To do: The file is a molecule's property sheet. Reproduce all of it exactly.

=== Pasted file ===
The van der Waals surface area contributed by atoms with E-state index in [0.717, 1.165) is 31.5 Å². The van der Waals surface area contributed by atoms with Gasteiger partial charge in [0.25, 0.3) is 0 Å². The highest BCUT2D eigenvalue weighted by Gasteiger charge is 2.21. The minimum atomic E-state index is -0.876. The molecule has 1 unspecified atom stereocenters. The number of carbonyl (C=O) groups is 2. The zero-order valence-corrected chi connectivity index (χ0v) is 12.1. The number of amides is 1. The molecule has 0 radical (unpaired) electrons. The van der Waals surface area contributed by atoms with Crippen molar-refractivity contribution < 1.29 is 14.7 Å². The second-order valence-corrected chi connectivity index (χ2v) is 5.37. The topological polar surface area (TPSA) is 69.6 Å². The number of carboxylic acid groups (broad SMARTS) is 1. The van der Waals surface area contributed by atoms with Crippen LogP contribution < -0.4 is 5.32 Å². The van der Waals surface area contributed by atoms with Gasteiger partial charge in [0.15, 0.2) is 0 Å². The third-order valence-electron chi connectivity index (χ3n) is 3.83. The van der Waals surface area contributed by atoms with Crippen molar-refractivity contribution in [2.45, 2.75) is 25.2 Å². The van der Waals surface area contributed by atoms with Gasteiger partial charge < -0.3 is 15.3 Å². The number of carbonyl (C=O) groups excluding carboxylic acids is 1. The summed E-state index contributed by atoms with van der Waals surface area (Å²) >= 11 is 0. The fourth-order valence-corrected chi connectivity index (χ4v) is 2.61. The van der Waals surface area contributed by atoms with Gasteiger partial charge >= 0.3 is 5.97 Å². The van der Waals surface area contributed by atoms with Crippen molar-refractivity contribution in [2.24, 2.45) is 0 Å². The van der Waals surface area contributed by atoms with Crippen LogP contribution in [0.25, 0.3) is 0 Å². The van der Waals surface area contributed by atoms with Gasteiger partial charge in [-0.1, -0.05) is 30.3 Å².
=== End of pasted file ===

The van der Waals surface area contributed by atoms with E-state index in [0.717, 1.165) is 31.5 Å². The van der Waals surface area contributed by atoms with Gasteiger partial charge in [0.25, 0.3) is 0 Å². The highest BCUT2D eigenvalue weighted by Gasteiger charge is 2.21. The minimum atomic E-state index is -0.876. The molecule has 1 unspecified atom stereocenters. The number of carbonyl (C=O) groups is 2. The zero-order valence-corrected chi connectivity index (χ0v) is 12.1. The number of amides is 1. The molecule has 0 radical (unpaired) electrons. The van der Waals surface area contributed by atoms with Crippen molar-refractivity contribution < 1.29 is 14.7 Å². The second-order valence-corrected chi connectivity index (χ2v) is 5.37. The topological polar surface area (TPSA) is 69.6 Å². The number of carboxylic acid groups (broad SMARTS) is 1. The van der Waals surface area contributed by atoms with Crippen LogP contribution < -0.4 is 5.32 Å². The van der Waals surface area contributed by atoms with Gasteiger partial charge in [0.15, 0.2) is 0 Å². The third-order valence-electron chi connectivity index (χ3n) is 3.83. The van der Waals surface area contributed by atoms with Crippen molar-refractivity contribution in [2.45, 2.75) is 25.2 Å². The van der Waals surface area contributed by atoms with Gasteiger partial charge < -0.3 is 15.3 Å². The number of carbonyl (C=O) groups excluding carboxylic acids is 1. The summed E-state index contributed by atoms with van der Waals surface area (Å²) >= 11 is 0. The fourth-order valence-corrected chi connectivity index (χ4v) is 2.61. The van der Waals surface area contributed by atoms with Gasteiger partial charge >= 0.3 is 5.97 Å². The van der Waals surface area contributed by atoms with Crippen molar-refractivity contribution in [2.24, 2.45) is 0 Å². The van der Waals surface area contributed by atoms with Crippen LogP contribution in [0.25, 0.3) is 0 Å². The van der Waals surface area contributed by atoms with Gasteiger partial charge in [-0.1, -0.05) is 30.3 Å².